I would love to tell you that it’s nothing but pure joy when I accompany my twin boys to their friends’ birthday parties but I’d be lying.
At a recent classmate’s birthday party, the other moms all sat around the edge of the room while the designated party helper circled the kid’s table with a cart full of soda, pouring on demand. She reached my 7-year-old twin boys and asked them what they’d like to drink.
“I’ll have some water, please,” they both echoed in a rare display of twin-like unison.
“Oh.” The teenage girl sounded a bit surprised that children were opting for water over the plethora of sugary sodas. “Well, do you want a soda, too? I have Sprite, Coke, Orange, Root Beer…” And with that, my son Jack looked up to me and said, “Mom, can we have soda?”
Despite the fact that my children have never had a soda in their lives, I didn’t freak out and shout “NO! What are you thinking? That stuff will poison your insides!” because I was prepared for this moment. Instead, I told my sons that they could have the soda but it would be their “treat of the party” and it was their call to make. Both boys knew what that meant because our family has a rule for junk food at parties and special events: pick any one treat — it can be the birthday cake, the ice-cream, a cupcake from the buffet table, a juice box, or in this case, the soda. But it can only be one. My husband and I try our best to teach our kids (and ourselves!) that it’s okay to indulge once in a while but that it’s important to limit that indulgence and to really stop and enjoy the treat you’ve chosen. In this circumstance, both boys decided the birthday cake looked more appealing than the soda and politely asked for water.
The other moms around me looked on in absolute amazement. Their eyes wide and jaws dropped, they couldn’t believe my children had opted for water over soda and were shocked to hear that they have never had soda before. After doing my best to explain our reasons for not drinking soda or juice without sounding like a total judgemental jerk, the women inevitably came out with the most common question I get when people find out our family doesn’t eat processed food.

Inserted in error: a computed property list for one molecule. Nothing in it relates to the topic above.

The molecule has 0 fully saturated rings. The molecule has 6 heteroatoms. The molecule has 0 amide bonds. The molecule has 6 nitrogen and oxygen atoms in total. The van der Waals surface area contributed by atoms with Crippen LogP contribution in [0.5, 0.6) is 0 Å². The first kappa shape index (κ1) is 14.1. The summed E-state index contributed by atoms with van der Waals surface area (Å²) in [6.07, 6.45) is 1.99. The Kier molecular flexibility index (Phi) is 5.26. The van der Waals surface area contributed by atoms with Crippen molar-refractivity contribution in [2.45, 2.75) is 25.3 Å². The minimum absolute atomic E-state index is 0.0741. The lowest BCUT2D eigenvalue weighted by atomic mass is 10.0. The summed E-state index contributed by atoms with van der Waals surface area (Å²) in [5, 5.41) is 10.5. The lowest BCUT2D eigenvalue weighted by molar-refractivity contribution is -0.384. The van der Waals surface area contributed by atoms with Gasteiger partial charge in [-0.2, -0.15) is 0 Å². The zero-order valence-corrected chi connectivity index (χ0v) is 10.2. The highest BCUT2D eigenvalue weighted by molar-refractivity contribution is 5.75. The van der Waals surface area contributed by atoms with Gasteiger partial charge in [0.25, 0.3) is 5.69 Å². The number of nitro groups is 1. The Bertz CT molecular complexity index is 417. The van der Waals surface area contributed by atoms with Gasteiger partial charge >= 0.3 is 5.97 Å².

“Well, that’s great but what happens when they’re older and can eat whatever they want?”
It’s a valid question but also a silly one. As all clean eaters will tell you, eating a diet full of unprocessed food makes you feel good. No scratch that, it makes you feel amazing. Kids are no exception to this. As our boys get older, they are becoming more and more aware of the effects of junk food and when we do allow them to have it, the boys now connect the sugar rushes, the mood swings, and the sore tummies with the junk food they’ve eaten. Knowledge is power and the simple awareness of this is often enough for kids to continue eating clean for their adult lives. We also believe the best way of preventing the “forbidden fruit” syndrome is to provide enough boundaries to keep our kids safe but just enough choice to empower them in making good choices on their own.
It warms my heart to hear parents teach their kids that junk food, like birthday cake and pizza, are only for special occasions. I hope we can all agree on that. But I challenge you to take this one step further. When it comes time for those special occasions, why not teach our children that moderation is key? Why not teach ourselves the same thing?
So many of us justify “special occasions” as a guilt-free binge session. Take the birthday party example: a child who perhaps eats quite healthy at home is granted the party’s two-hour window to eat whatever they want. They fill up on processed food (cake, ice-cream, chips), sugary beverages (soda, sugar-added “fruit” juice, gatorade) and all sorts of frankenfoods (where every ingredient is man-made and formulated in a lab) until they’re sick to their stomach. This is not a healthy approach to food.
There will come a day very soon when our kids will make all of these decisions without us hovering over them and while it’s wiser to teach them that junk food is only for special occasions and not as an every day food, I worry that we’re doing harm by conditioning them that in those “special occasions”, it’s okay to devour whatever crosses your path without thought.
- Adopt our family's rule of "one treat per party"
- Reading food labels
- Going for a family walk once a week
- Tracking your own calories to understand where your body's fuel (aka food) is coming from - we love to use My Fitness Pal
Whatever it is, the first step is always the hardest. But I promise you, whether it’s eating cleaner, exercising more, or just being aware of how many calories you’re eating, the step after that will be a little bit easier. And then the one after that is easier still! And before you know it, you will have overhauled your lifestyle, you will love your body, and you will have habits that are worth passing on to your kids! Your spouse, your family, and the rest of the nation could sure benefit from your good example.
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That’s a great story. I can only imagine the fine you walked while trying to explain your beliefs as the other Mom’s let their kids chow down on junk food. I admire you and agree that if your kids develop a taste for healthy food in the beginning they will probably stick with it. I Also like the idea of family walks. Interesting post - good "food" for thought.